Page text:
That was the goal, Boston Dynamics founder Marc Raibert says in a new interview with the AP, which you will find embedded below. Contrary to what was said online, the three-minute dance video included no computer-generated imagery and no editing tricks: it was a dance in the truest sense of the word. The video itself was shot over two days.
For these two days of shooting, which eventually translated into a three-minute viral video (on YouTube, it currently sits at nearly 27 million views), the team at Boston Dynamics had to work hard for almost one year and a half. The company’s robots were good at a variety of things before, but one thing they did not have was the fluidity of motion specific to humans when dancing. They also wanted the robots to be able to express “joy” during the act, Raibert explains.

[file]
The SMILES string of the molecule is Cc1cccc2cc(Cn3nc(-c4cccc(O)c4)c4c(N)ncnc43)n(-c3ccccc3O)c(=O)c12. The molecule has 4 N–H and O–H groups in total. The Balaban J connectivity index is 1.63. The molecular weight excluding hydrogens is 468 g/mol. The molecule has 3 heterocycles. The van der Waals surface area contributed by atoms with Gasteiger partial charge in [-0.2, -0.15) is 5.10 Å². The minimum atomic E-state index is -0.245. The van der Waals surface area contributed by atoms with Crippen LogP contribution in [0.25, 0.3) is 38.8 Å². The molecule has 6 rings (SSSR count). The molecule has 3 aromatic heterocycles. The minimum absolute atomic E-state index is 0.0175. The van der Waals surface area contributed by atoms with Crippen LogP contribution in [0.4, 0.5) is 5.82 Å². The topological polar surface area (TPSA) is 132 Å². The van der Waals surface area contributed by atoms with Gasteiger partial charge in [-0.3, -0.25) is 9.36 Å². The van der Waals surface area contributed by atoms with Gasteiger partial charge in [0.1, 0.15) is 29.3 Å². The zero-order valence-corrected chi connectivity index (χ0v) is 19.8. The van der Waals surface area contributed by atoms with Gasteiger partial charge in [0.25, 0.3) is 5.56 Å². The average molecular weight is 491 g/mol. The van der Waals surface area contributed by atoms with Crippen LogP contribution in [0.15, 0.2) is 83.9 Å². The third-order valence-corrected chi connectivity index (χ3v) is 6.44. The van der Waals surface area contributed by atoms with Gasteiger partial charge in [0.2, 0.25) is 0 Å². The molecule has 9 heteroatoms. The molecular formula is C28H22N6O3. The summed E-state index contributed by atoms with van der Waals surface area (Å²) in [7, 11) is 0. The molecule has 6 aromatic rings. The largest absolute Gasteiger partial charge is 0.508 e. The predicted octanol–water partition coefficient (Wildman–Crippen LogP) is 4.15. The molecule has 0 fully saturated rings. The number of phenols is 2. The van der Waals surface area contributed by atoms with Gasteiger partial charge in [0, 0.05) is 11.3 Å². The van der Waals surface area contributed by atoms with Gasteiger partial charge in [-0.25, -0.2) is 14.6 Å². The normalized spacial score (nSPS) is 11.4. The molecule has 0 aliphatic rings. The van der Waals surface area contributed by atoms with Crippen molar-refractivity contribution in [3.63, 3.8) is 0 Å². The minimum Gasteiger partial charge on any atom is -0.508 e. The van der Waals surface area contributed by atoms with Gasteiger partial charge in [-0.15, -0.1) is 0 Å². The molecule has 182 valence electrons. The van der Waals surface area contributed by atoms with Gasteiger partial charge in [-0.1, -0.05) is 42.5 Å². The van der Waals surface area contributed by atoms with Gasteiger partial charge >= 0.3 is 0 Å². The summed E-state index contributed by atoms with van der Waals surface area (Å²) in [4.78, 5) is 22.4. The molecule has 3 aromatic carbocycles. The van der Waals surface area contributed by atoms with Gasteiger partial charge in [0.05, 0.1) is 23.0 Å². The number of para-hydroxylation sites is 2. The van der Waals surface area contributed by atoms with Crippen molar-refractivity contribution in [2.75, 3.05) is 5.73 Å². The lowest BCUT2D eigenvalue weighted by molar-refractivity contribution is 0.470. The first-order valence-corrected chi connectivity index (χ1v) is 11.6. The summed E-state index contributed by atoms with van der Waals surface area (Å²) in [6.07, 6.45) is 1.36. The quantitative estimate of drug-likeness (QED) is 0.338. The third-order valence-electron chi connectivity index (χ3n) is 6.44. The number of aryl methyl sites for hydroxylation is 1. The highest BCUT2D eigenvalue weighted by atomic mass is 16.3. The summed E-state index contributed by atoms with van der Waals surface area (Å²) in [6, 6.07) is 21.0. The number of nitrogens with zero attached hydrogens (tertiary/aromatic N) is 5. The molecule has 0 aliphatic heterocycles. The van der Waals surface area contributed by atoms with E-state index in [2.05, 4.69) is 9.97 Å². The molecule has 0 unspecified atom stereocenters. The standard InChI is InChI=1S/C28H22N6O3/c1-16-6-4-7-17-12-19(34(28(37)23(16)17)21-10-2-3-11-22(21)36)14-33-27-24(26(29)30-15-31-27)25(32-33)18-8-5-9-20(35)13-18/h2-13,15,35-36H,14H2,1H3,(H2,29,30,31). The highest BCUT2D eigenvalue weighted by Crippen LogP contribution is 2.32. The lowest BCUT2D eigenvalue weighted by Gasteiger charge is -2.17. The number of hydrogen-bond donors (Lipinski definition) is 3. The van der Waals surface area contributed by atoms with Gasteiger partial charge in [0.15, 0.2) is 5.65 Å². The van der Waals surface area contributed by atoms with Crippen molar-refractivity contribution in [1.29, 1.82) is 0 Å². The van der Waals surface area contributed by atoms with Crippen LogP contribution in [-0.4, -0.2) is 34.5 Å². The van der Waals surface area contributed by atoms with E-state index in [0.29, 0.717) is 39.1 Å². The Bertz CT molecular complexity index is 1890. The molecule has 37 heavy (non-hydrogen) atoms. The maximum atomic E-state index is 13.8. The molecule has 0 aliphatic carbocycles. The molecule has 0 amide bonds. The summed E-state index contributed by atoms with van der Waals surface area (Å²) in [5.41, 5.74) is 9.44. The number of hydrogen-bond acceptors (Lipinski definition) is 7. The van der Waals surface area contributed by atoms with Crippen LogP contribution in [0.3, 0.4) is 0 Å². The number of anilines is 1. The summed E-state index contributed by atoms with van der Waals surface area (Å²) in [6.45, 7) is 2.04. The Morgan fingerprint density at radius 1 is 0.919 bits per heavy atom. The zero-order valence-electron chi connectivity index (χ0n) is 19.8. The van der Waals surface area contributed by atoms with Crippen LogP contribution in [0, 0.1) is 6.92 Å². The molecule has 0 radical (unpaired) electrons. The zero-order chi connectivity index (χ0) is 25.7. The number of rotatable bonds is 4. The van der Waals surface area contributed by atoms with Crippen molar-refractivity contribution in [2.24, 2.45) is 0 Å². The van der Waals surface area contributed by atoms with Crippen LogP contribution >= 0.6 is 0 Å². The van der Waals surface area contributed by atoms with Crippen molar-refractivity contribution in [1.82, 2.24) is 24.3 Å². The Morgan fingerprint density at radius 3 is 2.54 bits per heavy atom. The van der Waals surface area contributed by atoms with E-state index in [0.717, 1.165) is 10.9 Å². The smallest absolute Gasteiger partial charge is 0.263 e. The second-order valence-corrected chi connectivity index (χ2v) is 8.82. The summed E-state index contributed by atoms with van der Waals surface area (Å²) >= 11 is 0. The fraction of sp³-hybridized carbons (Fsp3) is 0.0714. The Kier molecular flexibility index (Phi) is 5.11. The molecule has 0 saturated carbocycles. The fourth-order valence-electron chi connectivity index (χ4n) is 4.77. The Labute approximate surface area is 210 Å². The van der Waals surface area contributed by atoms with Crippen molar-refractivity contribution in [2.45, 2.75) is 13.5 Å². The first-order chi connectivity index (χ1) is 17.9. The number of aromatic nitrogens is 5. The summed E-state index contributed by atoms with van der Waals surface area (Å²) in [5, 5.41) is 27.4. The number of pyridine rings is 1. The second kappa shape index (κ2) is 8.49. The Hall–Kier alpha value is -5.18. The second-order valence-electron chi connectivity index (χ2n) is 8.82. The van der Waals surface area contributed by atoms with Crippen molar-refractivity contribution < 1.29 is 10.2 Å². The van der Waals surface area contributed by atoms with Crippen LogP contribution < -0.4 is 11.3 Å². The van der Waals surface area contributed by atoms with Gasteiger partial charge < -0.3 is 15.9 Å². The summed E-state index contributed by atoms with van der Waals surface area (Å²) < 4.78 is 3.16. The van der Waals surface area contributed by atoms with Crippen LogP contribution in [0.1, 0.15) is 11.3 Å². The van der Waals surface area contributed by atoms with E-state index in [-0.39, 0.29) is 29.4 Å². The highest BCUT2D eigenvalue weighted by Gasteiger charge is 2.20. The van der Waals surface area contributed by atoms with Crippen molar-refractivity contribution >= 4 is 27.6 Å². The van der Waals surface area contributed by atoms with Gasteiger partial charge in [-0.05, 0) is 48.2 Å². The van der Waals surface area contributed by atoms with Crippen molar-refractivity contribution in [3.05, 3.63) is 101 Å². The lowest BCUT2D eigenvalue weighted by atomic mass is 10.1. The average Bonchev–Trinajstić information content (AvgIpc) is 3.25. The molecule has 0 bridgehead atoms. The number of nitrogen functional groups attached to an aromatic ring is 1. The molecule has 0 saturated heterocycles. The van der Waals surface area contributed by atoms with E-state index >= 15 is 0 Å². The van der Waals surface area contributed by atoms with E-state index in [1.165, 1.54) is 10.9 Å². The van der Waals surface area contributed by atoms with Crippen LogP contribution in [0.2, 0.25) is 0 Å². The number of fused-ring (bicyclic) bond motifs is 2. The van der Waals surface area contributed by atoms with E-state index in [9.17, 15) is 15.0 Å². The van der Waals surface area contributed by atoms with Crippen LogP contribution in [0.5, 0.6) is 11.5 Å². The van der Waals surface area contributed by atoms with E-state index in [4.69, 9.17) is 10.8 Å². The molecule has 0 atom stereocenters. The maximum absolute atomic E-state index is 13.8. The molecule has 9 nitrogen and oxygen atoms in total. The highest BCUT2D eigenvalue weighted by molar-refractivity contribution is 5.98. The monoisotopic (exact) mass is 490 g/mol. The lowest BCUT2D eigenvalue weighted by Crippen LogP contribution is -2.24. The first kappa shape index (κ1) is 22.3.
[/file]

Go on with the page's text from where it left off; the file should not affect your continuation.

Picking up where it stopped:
This meant developing better motion-programming tools that would eventually let the robots reconcile balancing, bouncing, and doing a performance at the same time. It also meant upgrading the robots halfway through to make them stronger and more energetic.
It was a challenging task and, some say, perhaps a useless one if you consider it was carried out in order to make a “silly” dance video. But this is more than just about entertaining with virals: this is about showing what robotics can achieve and about getting more people interested in robots.
“You know, our job is to try and stretch the boundaries of what robots can do, both in terms of the outer research boundary, but also in terms of practical applications,” Raibert says. “And I think when people see the new things that robots can do, it excites them.”
The dance video is also available below, in case you missed it the first time.